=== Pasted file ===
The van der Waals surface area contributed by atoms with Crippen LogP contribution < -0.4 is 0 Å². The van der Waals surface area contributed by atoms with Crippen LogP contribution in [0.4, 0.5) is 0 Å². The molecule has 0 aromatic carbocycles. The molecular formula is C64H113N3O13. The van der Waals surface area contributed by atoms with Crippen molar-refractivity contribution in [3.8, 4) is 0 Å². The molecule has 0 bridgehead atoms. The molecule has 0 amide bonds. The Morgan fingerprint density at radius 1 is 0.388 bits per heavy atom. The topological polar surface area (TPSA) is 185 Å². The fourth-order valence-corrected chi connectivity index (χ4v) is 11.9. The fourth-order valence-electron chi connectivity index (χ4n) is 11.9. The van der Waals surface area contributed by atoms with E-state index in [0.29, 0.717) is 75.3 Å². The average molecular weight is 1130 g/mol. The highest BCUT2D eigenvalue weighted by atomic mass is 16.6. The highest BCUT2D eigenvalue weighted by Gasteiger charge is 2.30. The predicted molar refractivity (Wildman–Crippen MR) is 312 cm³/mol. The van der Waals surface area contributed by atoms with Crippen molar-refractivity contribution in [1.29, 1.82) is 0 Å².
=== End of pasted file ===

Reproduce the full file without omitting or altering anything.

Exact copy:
The van der Waals surface area contributed by atoms with Crippen LogP contribution < -0.4 is 0 Å². The van der Waals surface area contributed by atoms with Crippen LogP contribution in [0.4, 0.5) is 0 Å². The molecule has 0 aromatic carbocycles. The molecular formula is C64H113N3O13. The van der Waals surface area contributed by atoms with Crippen molar-refractivity contribution in [3.8, 4) is 0 Å². The molecule has 0 bridgehead atoms. The molecule has 0 amide bonds. The Morgan fingerprint density at radius 1 is 0.388 bits per heavy atom. The topological polar surface area (TPSA) is 185 Å². The fourth-order valence-corrected chi connectivity index (χ4v) is 11.9. The fourth-order valence-electron chi connectivity index (χ4n) is 11.9. The van der Waals surface area contributed by atoms with E-state index in [0.29, 0.717) is 75.3 Å². The average molecular weight is 1130 g/mol. The highest BCUT2D eigenvalue weighted by atomic mass is 16.6. The highest BCUT2D eigenvalue weighted by Gasteiger charge is 2.30. The predicted molar refractivity (Wildman–Crippen MR) is 312 cm³/mol. The van der Waals surface area contributed by atoms with Crippen molar-refractivity contribution in [1.29, 1.82) is 0 Å².